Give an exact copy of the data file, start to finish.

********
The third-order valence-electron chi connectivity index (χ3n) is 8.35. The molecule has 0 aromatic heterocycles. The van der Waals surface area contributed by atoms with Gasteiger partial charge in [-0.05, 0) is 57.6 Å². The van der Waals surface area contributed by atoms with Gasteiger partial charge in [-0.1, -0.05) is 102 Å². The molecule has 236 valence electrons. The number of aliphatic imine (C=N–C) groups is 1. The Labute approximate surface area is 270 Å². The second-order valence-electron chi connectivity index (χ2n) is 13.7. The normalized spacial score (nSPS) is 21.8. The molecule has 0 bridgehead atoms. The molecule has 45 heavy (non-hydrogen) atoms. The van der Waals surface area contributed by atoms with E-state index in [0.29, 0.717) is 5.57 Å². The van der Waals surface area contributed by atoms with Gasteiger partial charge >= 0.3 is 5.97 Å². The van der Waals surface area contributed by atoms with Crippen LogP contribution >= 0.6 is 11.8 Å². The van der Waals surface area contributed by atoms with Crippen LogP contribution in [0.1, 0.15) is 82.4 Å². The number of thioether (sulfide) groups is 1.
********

The third-order valence-electron chi connectivity index (χ3n) is 8.35. The molecule has 0 aromatic heterocycles. The van der Waals surface area contributed by atoms with Gasteiger partial charge in [-0.05, 0) is 57.6 Å². The van der Waals surface area contributed by atoms with Gasteiger partial charge in [-0.1, -0.05) is 102 Å². The molecule has 236 valence electrons. The number of aliphatic imine (C=N–C) groups is 1. The Labute approximate surface area is 270 Å². The second-order valence-electron chi connectivity index (χ2n) is 13.7. The normalized spacial score (nSPS) is 21.8. The molecule has 0 bridgehead atoms. The molecule has 45 heavy (non-hydrogen) atoms. The van der Waals surface area contributed by atoms with E-state index in [0.29, 0.717) is 5.57 Å². The van der Waals surface area contributed by atoms with Gasteiger partial charge >= 0.3 is 5.97 Å². The van der Waals surface area contributed by atoms with Crippen LogP contribution >= 0.6 is 11.8 Å². The van der Waals surface area contributed by atoms with Crippen LogP contribution in [0.1, 0.15) is 82.4 Å². The number of thioether (sulfide) groups is 1.